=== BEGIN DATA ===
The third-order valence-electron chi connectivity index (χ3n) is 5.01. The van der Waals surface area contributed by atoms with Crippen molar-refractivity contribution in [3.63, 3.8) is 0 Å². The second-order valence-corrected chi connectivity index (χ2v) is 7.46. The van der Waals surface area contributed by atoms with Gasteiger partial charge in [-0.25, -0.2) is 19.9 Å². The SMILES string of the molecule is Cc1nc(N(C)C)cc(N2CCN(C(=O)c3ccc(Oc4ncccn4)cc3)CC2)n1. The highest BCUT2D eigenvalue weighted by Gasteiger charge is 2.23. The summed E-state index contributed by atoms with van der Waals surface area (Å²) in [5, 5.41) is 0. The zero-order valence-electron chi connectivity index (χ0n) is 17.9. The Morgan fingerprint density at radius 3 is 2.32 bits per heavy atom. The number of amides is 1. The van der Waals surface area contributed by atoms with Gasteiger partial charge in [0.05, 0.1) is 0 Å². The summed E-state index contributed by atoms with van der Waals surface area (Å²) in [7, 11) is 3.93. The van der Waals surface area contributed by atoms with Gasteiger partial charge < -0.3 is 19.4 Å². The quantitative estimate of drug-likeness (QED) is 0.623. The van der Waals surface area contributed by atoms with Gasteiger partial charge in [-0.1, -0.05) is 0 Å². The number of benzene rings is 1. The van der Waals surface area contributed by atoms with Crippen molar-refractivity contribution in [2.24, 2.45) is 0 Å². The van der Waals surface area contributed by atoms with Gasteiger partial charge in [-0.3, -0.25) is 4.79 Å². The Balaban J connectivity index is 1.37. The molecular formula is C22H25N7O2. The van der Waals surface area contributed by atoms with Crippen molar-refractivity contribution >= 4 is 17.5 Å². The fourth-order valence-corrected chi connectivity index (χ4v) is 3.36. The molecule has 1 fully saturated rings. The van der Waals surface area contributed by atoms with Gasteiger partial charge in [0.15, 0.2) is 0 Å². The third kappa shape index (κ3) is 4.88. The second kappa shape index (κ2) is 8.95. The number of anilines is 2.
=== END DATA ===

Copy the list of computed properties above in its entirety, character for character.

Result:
The third-order valence-electron chi connectivity index (χ3n) is 5.01. The van der Waals surface area contributed by atoms with Crippen molar-refractivity contribution in [3.63, 3.8) is 0 Å². The second-order valence-corrected chi connectivity index (χ2v) is 7.46. The van der Waals surface area contributed by atoms with Gasteiger partial charge in [-0.25, -0.2) is 19.9 Å². The SMILES string of the molecule is Cc1nc(N(C)C)cc(N2CCN(C(=O)c3ccc(Oc4ncccn4)cc3)CC2)n1. The highest BCUT2D eigenvalue weighted by Gasteiger charge is 2.23. The summed E-state index contributed by atoms with van der Waals surface area (Å²) in [5, 5.41) is 0. The zero-order valence-electron chi connectivity index (χ0n) is 17.9. The Morgan fingerprint density at radius 3 is 2.32 bits per heavy atom. The number of amides is 1. The van der Waals surface area contributed by atoms with Gasteiger partial charge in [0.05, 0.1) is 0 Å². The summed E-state index contributed by atoms with van der Waals surface area (Å²) in [7, 11) is 3.93. The van der Waals surface area contributed by atoms with Gasteiger partial charge < -0.3 is 19.4 Å². The quantitative estimate of drug-likeness (QED) is 0.623. The van der Waals surface area contributed by atoms with Gasteiger partial charge in [-0.1, -0.05) is 0 Å². The number of benzene rings is 1. The van der Waals surface area contributed by atoms with Crippen molar-refractivity contribution in [2.24, 2.45) is 0 Å². The van der Waals surface area contributed by atoms with Gasteiger partial charge in [-0.3, -0.25) is 4.79 Å². The Balaban J connectivity index is 1.37. The molecular formula is C22H25N7O2. The van der Waals surface area contributed by atoms with Crippen molar-refractivity contribution >= 4 is 17.5 Å². The fourth-order valence-corrected chi connectivity index (χ4v) is 3.36. The molecule has 1 fully saturated rings. The van der Waals surface area contributed by atoms with Gasteiger partial charge in [0.15, 0.2) is 0 Å². The third kappa shape index (κ3) is 4.88. The second kappa shape index (κ2) is 8.95. The number of anilines is 2.